Scandinavia Case Study

2152 Words 9 Pages
Scandinavia is a nation of around 27 million people who come from many cultures (Harrison). Primarily, they are a liberal democracy which places its values in being a welfare state. The state is currently recovering from a war with a country that was previously their largest trading partner, Germany. Because they are recovering from this war their economic priorities have shifted to helping take care of citizens affected by the war in Denmark as well as reparations to the land itself re-constructing much of the and roadways which were affected by the fighting.

The largest issues facing Scandinavia as a state include the inherent border dispute with Germany due to Scandinavia occupying some of the German lands near Denmark when they won the
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All the interest groups of Scandinavia compete in order to gain the favour and support of the reasonably responsive government. A key example of this was when the Denmark people formed a Single-issue promotional group attempting to gain some sort of tangible results which would make them feel more like part of the country as, at that point, the only really large ties they had to the rest of the country were through trade and the Prime Minister who is from Denmark. In order to satiate this group, the government deconcentrated the upper house to Copenhagen. Some thought that moving the two houses from each other might result in a loss of efficiency or proper cooperation due to there suddenly being more than 600 kilometers between the two. This would appear to be untrue especially because of the advent of modern technology the two houses can communicate from pretty much anywhere so long as they can receive bills and information as well as communicate with each other. This could be done with just a fax machine and phones however with the ability to e-mail and video call can elevate this communication so that the distance doesn’t affect communication in the …show more content…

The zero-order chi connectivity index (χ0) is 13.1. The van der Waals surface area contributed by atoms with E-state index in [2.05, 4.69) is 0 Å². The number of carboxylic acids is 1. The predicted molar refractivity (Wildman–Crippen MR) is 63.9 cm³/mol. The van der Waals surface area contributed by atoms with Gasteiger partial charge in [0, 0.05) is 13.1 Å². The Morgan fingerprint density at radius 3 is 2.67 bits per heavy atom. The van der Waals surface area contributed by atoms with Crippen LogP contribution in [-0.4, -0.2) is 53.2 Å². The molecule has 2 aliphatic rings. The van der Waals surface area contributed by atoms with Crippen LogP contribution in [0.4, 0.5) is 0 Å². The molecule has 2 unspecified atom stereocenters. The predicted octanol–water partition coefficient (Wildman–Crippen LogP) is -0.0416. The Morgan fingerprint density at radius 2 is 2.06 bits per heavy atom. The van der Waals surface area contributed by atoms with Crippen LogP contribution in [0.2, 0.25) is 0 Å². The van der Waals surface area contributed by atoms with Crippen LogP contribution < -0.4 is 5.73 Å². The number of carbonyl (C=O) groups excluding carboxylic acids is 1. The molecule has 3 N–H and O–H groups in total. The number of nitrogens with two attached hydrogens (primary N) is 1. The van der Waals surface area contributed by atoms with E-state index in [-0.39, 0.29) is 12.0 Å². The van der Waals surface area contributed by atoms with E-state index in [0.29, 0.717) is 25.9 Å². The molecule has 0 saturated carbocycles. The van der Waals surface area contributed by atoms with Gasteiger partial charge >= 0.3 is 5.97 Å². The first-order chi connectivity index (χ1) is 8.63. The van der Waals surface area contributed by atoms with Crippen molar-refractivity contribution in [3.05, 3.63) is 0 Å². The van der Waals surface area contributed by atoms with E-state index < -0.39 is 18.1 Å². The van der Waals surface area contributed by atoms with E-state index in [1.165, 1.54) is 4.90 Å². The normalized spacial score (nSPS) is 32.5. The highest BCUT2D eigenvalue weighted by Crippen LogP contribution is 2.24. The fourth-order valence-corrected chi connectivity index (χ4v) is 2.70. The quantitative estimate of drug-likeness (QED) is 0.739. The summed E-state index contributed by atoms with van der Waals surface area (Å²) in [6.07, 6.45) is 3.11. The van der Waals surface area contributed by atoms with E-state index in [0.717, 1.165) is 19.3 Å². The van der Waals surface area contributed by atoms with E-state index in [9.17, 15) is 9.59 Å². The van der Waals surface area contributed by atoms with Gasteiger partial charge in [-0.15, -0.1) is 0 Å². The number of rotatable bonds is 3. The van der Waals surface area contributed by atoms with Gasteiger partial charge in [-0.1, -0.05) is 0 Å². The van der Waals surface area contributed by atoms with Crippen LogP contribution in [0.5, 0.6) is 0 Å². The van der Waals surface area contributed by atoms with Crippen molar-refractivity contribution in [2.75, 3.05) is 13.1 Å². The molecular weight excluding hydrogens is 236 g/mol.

Critics of this system have said that the lack of term limits especially in a unitary system such as Scandinavia’s may encourage parties to influence the outcomes of elections so as to retain their direction for the country. In Scandinavia this has not been a problem as an overwhelming majority of the population has been liberal however after the recent conflict with Germany some of the nation has become disillusioned with the party resulting in growing conservative sentiment and a possibility of regime change in the

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